I am experimenting with jQuery, JSON etc. and came across following task. I have a loader script on the server which returns table data in JSON format. When received the JSON data, I want to fill my table with them. I am currently using code similar to following (there are more columns and some more advanced processing, but you got the idea):

for (var key=0, size=data.length; key<size;key++) {

            .append( $('<td>').html(
            ) )
            .append( $('<td>').addClass('whatever1').html(
            ) )
            .append( $('<td>').addClass('whatever2').html(
            ) )

<table id="#dataTable"></table>

This works pretty much ok. But once the data is growing it's getting terribly slow. For few hunderts of records it take up to about 5s (Firefox, IE) to build the table and that is a bit slow. If I e.g. create the whole HTML on the server and send it as string which I include in the table it will be pretty fast.

So, is there faster way to fill the table?

NOTE: I know what is paging and I will use it in the end so please don't say "What do you need such a big table on your page for?". This question is about how to fill table quickly no matter how many records you will display :)

3 Answers 3


See my response to an earlier similar query using arrays and "join".

Don't use jQuery at all until the very end, when you call it just once. Also, cut out string concatenation as well by storing the strings in an array and using the "join" method to build the string in one go.


 var r = new Array(), j = -1;
 for (var key=0, size=data.length; key<size; key++){
     r[++j] ='<tr><td>';
     r[++j] = data[key][0];
     r[++j] = '</td><td class="whatever1">';
     r[++j] = data[key][1];
     r[++j] = '</td><td class="whatever2">';
     r[++j] = data[key][2];
     r[++j] = '</td></tr>';
  • 1
    +1 Very nice, made a huge difference in the speed of my code!
    – Wade73
    Nov 20, 2011 at 14:03
  • 8
    @Neil - you can shave off a few more milliseconds by changing your last line to $('#dataTable')[0].innerHTML = r.join('');. jQuery's html method does a lot more than just paste in your generated html code. Jun 13, 2012 at 18:08
  • @Brandon, Thanks for that. I often forget that there is some overhead in jQuery that you can cut out by using DOM elements directly.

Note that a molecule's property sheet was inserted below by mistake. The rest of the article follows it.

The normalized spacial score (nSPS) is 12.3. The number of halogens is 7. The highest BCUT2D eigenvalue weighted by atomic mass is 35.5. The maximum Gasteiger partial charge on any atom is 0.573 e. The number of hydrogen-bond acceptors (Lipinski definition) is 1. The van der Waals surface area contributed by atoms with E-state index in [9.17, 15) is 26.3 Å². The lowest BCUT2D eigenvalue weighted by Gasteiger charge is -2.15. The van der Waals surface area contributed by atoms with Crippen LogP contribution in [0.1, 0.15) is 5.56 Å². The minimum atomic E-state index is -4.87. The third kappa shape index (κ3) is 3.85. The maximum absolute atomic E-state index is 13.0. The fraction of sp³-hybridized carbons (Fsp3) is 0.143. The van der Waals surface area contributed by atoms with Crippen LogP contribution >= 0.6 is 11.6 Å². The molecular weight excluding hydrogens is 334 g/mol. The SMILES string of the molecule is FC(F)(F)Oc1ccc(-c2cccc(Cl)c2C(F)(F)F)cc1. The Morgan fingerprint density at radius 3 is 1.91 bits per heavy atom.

– Neil
    Jun 24, 2012 at 16:29
  • My suggestion, dont Use Jquery, it is very slow in IE , use native DOM methods. See my detailed analysis below.
    – Sanjeev
    Jan 25, 2015 at 13:33

Try deferring the addition of the table to the running DOM until as late as possible.

var table = $('<table>');   // create a new table

// populate the rows
....  .append(table);

// replace the existing table all in one go

This should prevent any page layout until the whole table is ready.

If performance is a real problem I'd also avoid calling methods that require parsing strings, like all those $('<td>') calls. For a single element the overhead of that is probably quite expensive (although it's worth it if you have a long string of HTML).

As I understand it, adding large strings of tags using .append() or .html() is supposed to be pretty efficient. What you lose is the control that you would have if you had used .text() to fill the table cells to avoid HTML code injection.

  • i am doing as Alnitak said. +1
    – AEMLoviji
    Mar 19, 2011 at 12:29
  • I did the same via .detach() and .appendTo() in the end. It is probably a bit faster +1
    – Jan Zyka
    Mar 19, 2011 at 12:32

It's probably faster to build the HTML for the entire row and add the row to the table rather than adding each individual element one at a time. You could also extend that to building all of the HTML in a string, then adding it all at one go, which would be even faster. In an MVC environment, I'd probably return a partial view (HTML) that has the table since that would maintain separation of concerns. I would avoid building HTML on the server (in a controller), though, as that would mean that you'd have to change code whenever you wanted to change how the table was displayed. If you're using PHP or another scripting language, then filter as appropriate for your environment.

var html = '';
for (var key=0, size=data.length; key<size;key++) {

  html += '<tr><td>'
             + data[key][0]
             + '</td><td class="whatever1">'
             + data[key][1]
             + '</td><td class="whatever2">'
             + data[key][2]
             + '</td></tr>';

  • If you're adding a new table, you could build the entire table as a string as well and simply add it to the DOM at the appropriate place. Since you gave your table as an HTML element, I've stuck with that approach for the example.
    – tvanfosson
    Mar 19, 2011 at 11:47
  • This is definetly something I can do, but the solution with adding elements instead of one string seemed to be more elegant to me. But I can probably sacrifise that :)
    – Jan Zyka
    Mar 19, 2011 at 11:48
  • @Jan - IE (at least before 9, I haven't tested 9) is particularly slow at adding elements, probably because of the internal data structures they use. I've always found it faster to construct the whole string and simply add it all at once.
    – tvanfosson
    Mar 19, 2011 at 11:50

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